If you have a wall outlet that has gone bad, do not panic. The problem is fixable and it won’t take an egregious amount of time or effort to remedy. Let’s take a look at exactly what you should do to troubleshoot a broken wall outlet.
When an outlet dies, the problem is often much more simple than most assume. Even if you aren’t fully comfortable performing electrical work, you can still troubleshoot the problem and attempt a repair. It might not even require the use of any tools. Start by checking to see if any other outlets, appliances or lights are impacted. Flick the lights on and off. Test other outlets to ensure that they provide power. Unplug all appliances, lights and other machines from the dead outlets to verify that they aren’t causing an overload or a short.
Inspect the Breakers
Check to see if any circuit breakers have been tripped. If you aren’t sure where your home’s main electrical panel is, most are commonly located in the basement, garage, laundry room or by the electrical wires that enter the home. Be sure to turn off your home’s computers before flipping the circuit breakers on/off. Even if you do not spot a tripped breaker, go ahead and press the breakers to the “off” position. Then put them into the “on” position. If the breaker that tripped won’t reset without another trip, there might be a ground fault issue or a short circuit. Put the breaker in the off position until the problem is identified.
Inspect the GFCIs
Perhaps a ground fault circuit interrupter (GFCI) circuit breaker is up on the main panel. If this type of breaker does not protect the home’s exterior and bathroom outlets, it must be reset. GFCIs are located in the home’s kitchen, basement, bathroom, garage and exterior. Test each GFCI in the home and reset it. If the reset button fails to pop out when “test” is pressed, power might not flow to the GFCI or it could have gone bad. If the reset button keeps tripping when pressed, there might be a leak on the circuit.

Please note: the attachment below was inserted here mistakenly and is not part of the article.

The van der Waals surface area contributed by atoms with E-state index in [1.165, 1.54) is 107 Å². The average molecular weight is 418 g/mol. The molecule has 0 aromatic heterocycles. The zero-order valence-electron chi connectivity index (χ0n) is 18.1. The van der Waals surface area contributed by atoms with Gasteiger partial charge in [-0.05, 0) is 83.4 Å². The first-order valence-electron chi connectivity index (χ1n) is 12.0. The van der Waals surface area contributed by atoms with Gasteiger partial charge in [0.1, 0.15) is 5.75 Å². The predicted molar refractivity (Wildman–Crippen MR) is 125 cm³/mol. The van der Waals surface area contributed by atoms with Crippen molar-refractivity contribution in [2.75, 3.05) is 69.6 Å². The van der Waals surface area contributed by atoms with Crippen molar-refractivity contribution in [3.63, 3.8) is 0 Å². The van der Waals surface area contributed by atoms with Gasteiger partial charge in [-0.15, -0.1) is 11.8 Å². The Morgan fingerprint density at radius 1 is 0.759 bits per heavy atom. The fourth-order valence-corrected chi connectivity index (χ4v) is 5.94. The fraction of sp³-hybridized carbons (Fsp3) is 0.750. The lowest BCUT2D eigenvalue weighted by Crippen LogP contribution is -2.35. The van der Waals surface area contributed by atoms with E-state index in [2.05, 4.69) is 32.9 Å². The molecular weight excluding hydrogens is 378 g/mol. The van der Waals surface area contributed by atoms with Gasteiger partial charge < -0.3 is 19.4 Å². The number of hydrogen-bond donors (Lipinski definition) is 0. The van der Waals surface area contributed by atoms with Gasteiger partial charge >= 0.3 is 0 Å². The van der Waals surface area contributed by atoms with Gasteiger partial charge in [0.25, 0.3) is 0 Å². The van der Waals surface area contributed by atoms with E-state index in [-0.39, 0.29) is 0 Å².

Look for a bad Connection
A loose wire within the wire connector can result in a dead outlet. Grab a flashlight and switch off the main circuit breaker. Remove the outlet from its box and inspect it for loose connections. Types of loose connections include loose wires at wire connectors, loose terminal screws and loose stab-in connections. Pull on the wire connector’s wires to see if there are any loose ones. If you pinpoint a loose wire, take it out of the connector. Strip and cut the wires within the bundle so that a half inch of fresh copper wire is exposed.
If you do not spot any loose connections, a charred outlet or melted wires caused by the heat produced by a loose connection, do not give up. Take a closer look at each connection by lightly bending the wires to see if they move beneath the screw. A lack of loose connections in the dead outlet should also prompt you to inspect other outlets that are located near the one that has died. Check each of those for a loose connection.
Once you are finished looking for faulty connections and attempting repairs, go ahead and re-install the outlet. Then turn the main circuit breaker on and test the outlet to determine if the problem is solved. If the outlet is still dead, do not hesitate to reach out to a professional electrician for assistance.